PERFORMANCE OF ARISTOPHANES' "THE BIRDS" IN HOUSTON
Reviewed by Dr. Alex Kalamarides
The long-awaited performance of "The Birds" (Όρνιθες), the hallmark 414 B.C. political comedy by Aristophanes, took place at the Theater Hall of the Duchesne Academy of the Sacred Heart in Houston on Saturday afternoon, April 23 2016. Presented jointly by the Hellenic Cultural Center of the Southwest and the Archaeological Institute of America, Houston, the ~75 minute performance by local actors Luis Galindo, Julia Traber, Carl Masterson, Greg Cote, and others, was preceded by a well-conceived introductory presentation by Rice University's Professor Harvey Yunis.
"The Birds" is Aristophanes' longest surviving play. It has been hailed as a perfectly realized fantasy in which the protagonists, Pisthetaerus and Euelpides, to escape the dysfunctions, everyday woes and decline of power associated with Athenian democracy, ascend to the realm of the birds in the clouds where they found a new city, Cloudcuckooland, and get the gods to accede to their power-restoring demands.
The original play, besides exploiting - to comic effect - the universal themes of what can go wrong in a free democratic state and how the phallically-symbolized exercise of power in that state can be diminished and restored, is largely driven by wordplays, sub-plots, jokes and references that relate, indirectly, to the main political events that shaped the time
when it was written as an entry for the famous theatrical contest at the annual Panathenian celebration - events like the Peloponnesian War, the ill-conceived Sicilian expedition, the emasculation of the Hermean statues of Athens, and so on. Consequently, contemporary interpretations of the play strive to adapt the spirit of Aristophanes to the present time, affairs and symbols, so as to maintain the playwright's intent while making it accessible to today's political landscapes.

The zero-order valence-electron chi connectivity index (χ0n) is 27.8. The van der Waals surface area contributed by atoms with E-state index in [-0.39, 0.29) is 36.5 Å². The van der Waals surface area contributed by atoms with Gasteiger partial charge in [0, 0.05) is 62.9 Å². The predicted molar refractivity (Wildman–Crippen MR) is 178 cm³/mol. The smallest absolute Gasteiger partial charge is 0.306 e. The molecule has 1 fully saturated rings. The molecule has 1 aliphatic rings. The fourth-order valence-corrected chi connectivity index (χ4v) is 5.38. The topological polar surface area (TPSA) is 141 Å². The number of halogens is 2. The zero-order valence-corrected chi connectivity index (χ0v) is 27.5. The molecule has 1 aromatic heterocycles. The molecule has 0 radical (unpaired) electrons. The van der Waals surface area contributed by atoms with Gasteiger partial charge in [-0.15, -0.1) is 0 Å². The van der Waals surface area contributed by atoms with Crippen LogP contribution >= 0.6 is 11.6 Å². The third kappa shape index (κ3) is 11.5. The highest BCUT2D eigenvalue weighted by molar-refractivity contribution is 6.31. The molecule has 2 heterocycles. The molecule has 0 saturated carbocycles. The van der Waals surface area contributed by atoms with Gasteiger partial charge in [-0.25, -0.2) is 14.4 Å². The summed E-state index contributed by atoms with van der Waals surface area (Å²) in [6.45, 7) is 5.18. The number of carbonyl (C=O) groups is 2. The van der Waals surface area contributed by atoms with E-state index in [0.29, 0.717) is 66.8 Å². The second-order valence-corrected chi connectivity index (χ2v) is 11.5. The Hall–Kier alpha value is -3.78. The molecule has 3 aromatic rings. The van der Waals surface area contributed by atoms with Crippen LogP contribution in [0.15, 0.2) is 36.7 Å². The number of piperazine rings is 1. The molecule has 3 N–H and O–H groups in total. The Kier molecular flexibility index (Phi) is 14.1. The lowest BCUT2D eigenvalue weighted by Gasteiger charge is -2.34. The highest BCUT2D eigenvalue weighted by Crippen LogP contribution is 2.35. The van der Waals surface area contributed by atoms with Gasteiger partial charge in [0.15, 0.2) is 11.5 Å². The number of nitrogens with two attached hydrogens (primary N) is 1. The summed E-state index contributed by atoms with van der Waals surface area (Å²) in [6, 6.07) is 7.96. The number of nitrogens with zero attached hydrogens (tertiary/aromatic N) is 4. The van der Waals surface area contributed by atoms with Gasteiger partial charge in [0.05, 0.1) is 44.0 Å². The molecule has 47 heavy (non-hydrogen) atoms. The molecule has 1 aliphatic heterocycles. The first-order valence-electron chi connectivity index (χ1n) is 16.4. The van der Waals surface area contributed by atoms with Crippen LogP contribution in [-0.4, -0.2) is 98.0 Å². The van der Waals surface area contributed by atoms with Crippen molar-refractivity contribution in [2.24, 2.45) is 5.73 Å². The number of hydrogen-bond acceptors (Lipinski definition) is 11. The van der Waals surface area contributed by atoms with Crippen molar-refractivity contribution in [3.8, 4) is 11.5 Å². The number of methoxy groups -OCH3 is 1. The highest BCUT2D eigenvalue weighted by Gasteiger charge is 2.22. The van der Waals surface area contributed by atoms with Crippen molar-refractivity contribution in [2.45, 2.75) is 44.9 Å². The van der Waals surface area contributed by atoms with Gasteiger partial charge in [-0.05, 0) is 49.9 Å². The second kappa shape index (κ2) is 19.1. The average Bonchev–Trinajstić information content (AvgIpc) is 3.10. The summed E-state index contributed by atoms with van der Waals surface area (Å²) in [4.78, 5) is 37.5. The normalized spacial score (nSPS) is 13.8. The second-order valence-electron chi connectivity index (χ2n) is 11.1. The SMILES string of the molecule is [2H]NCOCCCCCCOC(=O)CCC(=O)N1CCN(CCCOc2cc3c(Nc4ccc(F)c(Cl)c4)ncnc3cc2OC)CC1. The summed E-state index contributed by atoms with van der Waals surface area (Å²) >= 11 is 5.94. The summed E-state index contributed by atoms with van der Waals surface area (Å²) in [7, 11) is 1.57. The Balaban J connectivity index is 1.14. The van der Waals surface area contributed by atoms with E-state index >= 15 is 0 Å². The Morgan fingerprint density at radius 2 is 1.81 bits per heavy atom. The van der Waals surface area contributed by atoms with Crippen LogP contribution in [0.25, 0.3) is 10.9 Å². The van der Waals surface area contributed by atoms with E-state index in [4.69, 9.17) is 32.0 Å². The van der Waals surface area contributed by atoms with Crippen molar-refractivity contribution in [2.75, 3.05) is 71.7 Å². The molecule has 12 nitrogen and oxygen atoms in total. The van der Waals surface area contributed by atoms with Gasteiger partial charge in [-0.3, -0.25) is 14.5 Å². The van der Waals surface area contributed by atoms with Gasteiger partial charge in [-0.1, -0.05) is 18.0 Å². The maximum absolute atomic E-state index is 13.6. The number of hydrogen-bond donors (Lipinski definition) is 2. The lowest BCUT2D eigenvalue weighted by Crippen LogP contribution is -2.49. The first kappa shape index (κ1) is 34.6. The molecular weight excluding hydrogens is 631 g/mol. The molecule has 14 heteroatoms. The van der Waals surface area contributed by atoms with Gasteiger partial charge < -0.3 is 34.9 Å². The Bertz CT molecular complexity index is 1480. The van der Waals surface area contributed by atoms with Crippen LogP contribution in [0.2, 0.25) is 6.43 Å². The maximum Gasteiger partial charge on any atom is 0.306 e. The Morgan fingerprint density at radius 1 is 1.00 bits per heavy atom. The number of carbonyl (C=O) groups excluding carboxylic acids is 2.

In that sense, the abridged version presented on April 23, directed by Houstonian Philip Hays, was quite timely and successful. Presented at a time when our American democracy's shortcomings are challenged by an unprecedented presidential election season that echoes of hard-to-pin dissatisfaction exploited by demagoguery, the play's jokes and indirect allusions, although far removed from the original, were quite well-placed to our times, often in ways that, one imagines, would make Aristophanes smile. "Plus ça change, plus c'est la même chose" (The more it changes, the more it stays the same), as the French like to say.
The event, therefore, was a success, and it led the very diverse and somewhat eclectic audience to lively discussions during the Greek light-meze-and-baklava-filled reception that followed. An additional note of satisfaction for this reviewer is that the fruitful collaborations between the Archaeological Institute of America and the Hellenic Cultural Center of the Southwest are set to resume on a good footing by our active community.